Please come back to read my individual restaurants and sightseeing posts, coming soon. Find them easily using the Japan tag.
Please leave a comment - I love hearing from you!31 Comments to "Our Magical Holiday in Japan: An Introduction"
oh I have been waiting for this round-up of your Japan trip for ages… i’m going to sit down with a glass of wine this weekend and read in full… can’t wait.. so jealous… must must go to Japan!
Thanks, my dear. I’ll be posting more on the actual experiences soon. x
fabulous sounding trip! That’s an amazing itinerary, so glad you enjoyed it all! and (like the rest of the world) soooooo jealous!
It worked out really well, am very happy with all the planning I put in!
We’ve taken a guided tour of Japan, as we didn’t feel brave enough to travel independently – it was a wonderful holiday. One downside of the tour was that the local guide only pointed out ‘foreign’ restaurants for those who didn’t want to tackle local food, which was a pity! Still, we muddled through, and ate Japanese food most of the time. The one time we couldn’t get any reasonably priced Japanese food was at a hotel in the middle of no-where and their attempt at international cuisine was terrible!
I’ll be looking forward to reading about your travels.
Hi Sue, yes I can understand the temptation of a guided tour. I had lots and lots of friends who had been before, encouraging me, and yet I was still nervous about several aspects of the trip. But I had strong ideas about what we wanted to do, and how we like to travel, plus the time to invest, so planning it myself made sense.
But it did mean if anything had gone wrong, it would all have been on me!
I hope you get to visit again, and can go your own way next time!
I’ve just returned from Japan too. Ours was a whirlwind tour (1 week) and I still wonder how many posts I’ll have to write to get it all in. Looking forward to your posts!
Yeah it’s gonna take me a while! Hope you had fun too!
Lovely photos. Brought back so many memories x
Aah, that’s good. Time for you to go again with the girls? Can imagine how much they’d love it!
I’m so excited to hear about your trip, it sounds like it was everything you hope for and more!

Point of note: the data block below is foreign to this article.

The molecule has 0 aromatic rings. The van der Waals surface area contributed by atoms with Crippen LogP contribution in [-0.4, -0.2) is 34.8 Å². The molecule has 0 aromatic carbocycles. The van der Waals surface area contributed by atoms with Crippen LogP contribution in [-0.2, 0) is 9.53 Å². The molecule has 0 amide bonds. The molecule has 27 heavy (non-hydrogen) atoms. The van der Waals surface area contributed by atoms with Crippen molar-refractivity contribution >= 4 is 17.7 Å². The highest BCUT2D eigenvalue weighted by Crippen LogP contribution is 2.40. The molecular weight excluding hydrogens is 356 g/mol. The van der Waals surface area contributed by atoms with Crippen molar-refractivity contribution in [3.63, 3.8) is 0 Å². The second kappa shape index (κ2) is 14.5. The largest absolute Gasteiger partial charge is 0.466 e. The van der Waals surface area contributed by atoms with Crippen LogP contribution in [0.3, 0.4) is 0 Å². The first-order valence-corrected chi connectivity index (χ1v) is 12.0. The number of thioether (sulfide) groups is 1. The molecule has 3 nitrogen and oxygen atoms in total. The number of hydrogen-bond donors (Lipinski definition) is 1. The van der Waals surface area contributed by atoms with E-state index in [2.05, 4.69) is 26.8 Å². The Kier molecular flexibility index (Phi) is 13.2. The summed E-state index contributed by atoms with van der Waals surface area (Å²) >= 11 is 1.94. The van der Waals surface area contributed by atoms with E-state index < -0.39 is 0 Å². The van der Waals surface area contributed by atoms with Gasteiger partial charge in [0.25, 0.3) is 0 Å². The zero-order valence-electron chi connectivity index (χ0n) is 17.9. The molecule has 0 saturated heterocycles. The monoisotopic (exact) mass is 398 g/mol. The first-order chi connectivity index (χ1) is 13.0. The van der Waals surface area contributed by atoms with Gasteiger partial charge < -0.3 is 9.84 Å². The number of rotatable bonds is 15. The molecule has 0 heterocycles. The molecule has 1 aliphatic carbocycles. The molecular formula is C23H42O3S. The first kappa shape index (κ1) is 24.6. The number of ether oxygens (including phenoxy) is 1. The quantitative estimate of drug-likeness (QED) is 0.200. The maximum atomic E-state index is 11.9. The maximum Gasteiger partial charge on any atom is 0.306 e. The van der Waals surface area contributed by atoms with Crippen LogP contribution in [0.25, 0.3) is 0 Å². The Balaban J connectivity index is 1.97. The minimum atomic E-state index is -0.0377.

I found this blog link on the Asia board at fodors – looking forward to reading your blog – glad you loved Japan – my eighth trip will be next spring – I’m sure you will go back as well. 🙂
Dear Mara, I do hope so, I didn’t want to come home!!!
Kavey, I can’t wait to read the rest of your experiences. Just reading about your research sources was enlightening. And I love your pictures. Seems like you had a better time in Japan then I did. 🙂
Yeah, we really had a great trip, Linda Lou. x
Lovely pictures! (except the ones of the naked dolls creeps me out a little). I’ll definitely be stopping back when I start piecing my travels together for next year. Thanks for sharing!
They creeped me out too and there were trays of different sized ones too!
Hope you find the resource guide useful when you start planning!
Thanks for your amazing article on Japan. Planning to visit this beautiful country next year and enjoy its fabulous food.
Couple of questions, please
(1)I have heard that it tough to get around Tokyo, take trains, public transports, finding addresses.
Any tricks to ease up the pain for a non Japanese speaker/reader?
(2)What have been your favourite 5 affordable eateries in Tokyo?
(3)In order of preference, if you went visiting them, from your most favourite to the least, how would you rate Tobu Sakana (in Shimokitazawa), Uoshin (in Shibuya Honten), Koyu (in Nezu), Nakamenoteppan, Isedou, the himonoya chain, Kaba (in Hamamatsucho), Maru,Kikuta (near Kamaru station) and Kushiwakamau (Naka Meguro). Last question: what are your favourite 3 Isakayas in Tokyo, those you would not mind reaching from any pat of Tokyo? Thanks